The Vocation of the Storyteller
Is independent filmmaking a calling, like a religion? The Rev. Megan Hollaway looks at the religious impulse in Todd Rohal’s priest comedy, The Catechism Cataclysm.
Todd Rohal’s The Catechism Cataclysm, released by IFC Midnight, is a metaphor for filmmaking and a love letter to lonely priests. It is a film about the X-rated nature of faith in God, though it masquerades as a superficially satanic parable. And it’s about the high stakes of storytelling — central to priests and filmmakers alike.
But I’m an Episcopal priest and tend to read God into everything. It’s a hazard of the job. You might decide Catechism is a drug-induced midnight movie or a scatological horror-comedy.
So just indulge me here.
Catechism so thoroughly mixes up the spheres of faith and film, priest and filmmaker that it is hard to tell where one stops and another begins. This holds true both for the movie itself and for the experience of making it — as I discovered after a few conversations with Rohal.
So in the spirit of getting our spheres mixed up, what follows are some thoughts about the film, the theological nature of storytelling and the vocation of the filmmaker.
Stories, X-Rated Faith & Father Billy
There is a reason that stories, more than any mode of communication, are the best way to talk about God. They can’t be reduced; they shouldn’t be explained away; they have the power to captivate us; in a word, both stories and God are mysteries. If you’re not accustomed to thinking about God very much, this might be helpful:
God is the mystery of why there is something and not nothing.
Having faith in God, or stories or both means trusting something you can’t fully comprehend. They are both, by their very nature, inexplicable. It’s no wonder that at some point there will come a crisis of faith — a time when it becomes difficult to say “yes” to the God or story that has captivated you.
We meet Father Billy in just such a crisis. Played by Steve Little with expert daffiness, Father Billy is a young, nearly unhinged Catholic priest. At the beginning of the film he’s at a Bible study telling his parishioners an urban legend — the kind that is circulated exponentially on the Internet by people who don’t already get enough e-mail. He seems to break every rule of good storytelling: the characters are generic, the plot is trite and predictable, he forgets his audience, and then he compounds his error by explaining the story he’s just told.
His parishioners endure it, trying and failing to bring the conversation back to something more meaningful. His superiors decide it’s the last straw. The antic earns him a forced sabbatical, which he decides to spend with his sister’s ex-boyfriend from high school.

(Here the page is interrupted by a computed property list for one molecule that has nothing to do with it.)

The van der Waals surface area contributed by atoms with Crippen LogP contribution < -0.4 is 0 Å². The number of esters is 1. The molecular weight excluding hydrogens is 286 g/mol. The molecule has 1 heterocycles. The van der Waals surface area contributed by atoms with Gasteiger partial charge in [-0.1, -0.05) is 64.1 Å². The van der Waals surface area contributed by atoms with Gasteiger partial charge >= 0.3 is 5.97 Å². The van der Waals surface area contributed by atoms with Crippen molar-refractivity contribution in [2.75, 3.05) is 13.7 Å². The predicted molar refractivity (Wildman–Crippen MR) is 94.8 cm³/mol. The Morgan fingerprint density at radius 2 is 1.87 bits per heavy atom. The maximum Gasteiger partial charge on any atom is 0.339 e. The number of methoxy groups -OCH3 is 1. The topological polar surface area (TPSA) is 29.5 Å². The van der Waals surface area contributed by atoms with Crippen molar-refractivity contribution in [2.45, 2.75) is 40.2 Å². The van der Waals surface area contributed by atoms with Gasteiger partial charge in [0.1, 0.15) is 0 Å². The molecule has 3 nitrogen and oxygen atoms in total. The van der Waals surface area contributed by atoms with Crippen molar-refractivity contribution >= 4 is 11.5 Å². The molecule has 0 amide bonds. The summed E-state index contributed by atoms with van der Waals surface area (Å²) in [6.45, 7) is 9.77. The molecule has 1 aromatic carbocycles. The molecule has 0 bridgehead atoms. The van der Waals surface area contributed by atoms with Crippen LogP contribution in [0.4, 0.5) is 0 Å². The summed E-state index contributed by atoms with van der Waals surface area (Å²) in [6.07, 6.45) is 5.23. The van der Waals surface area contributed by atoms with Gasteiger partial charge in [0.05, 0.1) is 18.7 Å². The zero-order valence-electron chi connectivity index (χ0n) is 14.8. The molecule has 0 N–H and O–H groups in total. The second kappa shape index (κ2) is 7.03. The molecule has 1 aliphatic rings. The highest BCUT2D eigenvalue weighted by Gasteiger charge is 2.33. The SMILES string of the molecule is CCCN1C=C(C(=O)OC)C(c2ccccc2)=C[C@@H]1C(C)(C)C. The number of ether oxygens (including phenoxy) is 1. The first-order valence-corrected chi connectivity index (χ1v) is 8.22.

Enter Robbie (Robert Longstreet), a world-weary nowhere man in need of rescue from the animal shelter of life. Robbie’s baggy eyes and death metal T-shirt stand in perfect contrast to Billy’s doe face in a clerical collar. At an awkward first coffee date we learn that Robbie used to write fiction and this is why Billy idolizes him. “How many people write a novelette in high school,” exclaims Billy, much to Robbie’s horror that he even knew the thing existed. “My sister let me read it.”
Robbie is convinced to join Billy on a daylong canoe trip. They begin with a visit to the bathroom. In conjoined stalls resembling a confessional, after a few fart jokes, Billy’s face drops into profound sadness. He admits: “I’ve never been happy.”
And then he accidentally drops his Bible into a toilet full of diarrhea.
Billy panics. It’s funny-horrible. But the seriousness of his crisis finally seems to dawn on him: he can’t hide out in the trappings of religion anymore. All he has now is Robbie, the person who first inspired him.
It’s worth mentioning something about this word catechism. It refers to an education in the faith and usually comes in a question-and-answer format. The questions and answers, however, are predetermined and are usually memorized (think of the children at church in Diary of a Country Priest). It’s a method that has some merit and some serious limits. But catechism actually means to sound down, as in to sound down through the generations or to sound down into the ear.
As they float down the river, Robbie tells Billy stories. These stories definitely sound down. They appear on screen as micro-shorts — little vignettes with their own tone and inner life that are distinct from the film. They invite interpretation and questions. They are in every way different from the Internet urban legends that Billy is so comfortable with. In one, a highway worker named Miguel is trapped in a concrete pylon. The workers can’t get him out so they leave him there, making a small hole for him to breath and receive food. One day Maria comes along and, though she can’t see him or touch him, she falls in love with Miguel. She visits him every day and takes care of him.
Billy doesn’t get it. He complains that it has no ending, nothing happens, and it’s not about anything. Unlike the prescribed question and answer format of traditional catechisms, Robbie’s stories invite the listener to ask their own questions — the kinds that don’t have just one right answer.
“There is no punch line to these stories,” Rohal says. “The Mona Lisa isn’t about anything. Rubber Soul has no plot. The question you always get as a filmmaker is, ‘What is your film about?’ and that always throws me — I don’t know. I think the most exciting thing about filmmaking is figuring that out as you’re working.”
“Figuring it out as you go along” is pretty much the meat and potatoes of faith. But it’s not what Billy has been doing. Much like his stories, his faith is disengaged, predictable, and he’s forgotten his audience. Throughout the beginning of the film he hiccups out hosannas as if he were a choirboy with Tourette’s, as if there were no God who might answer this prayer (hosanna means “Save, I pray”).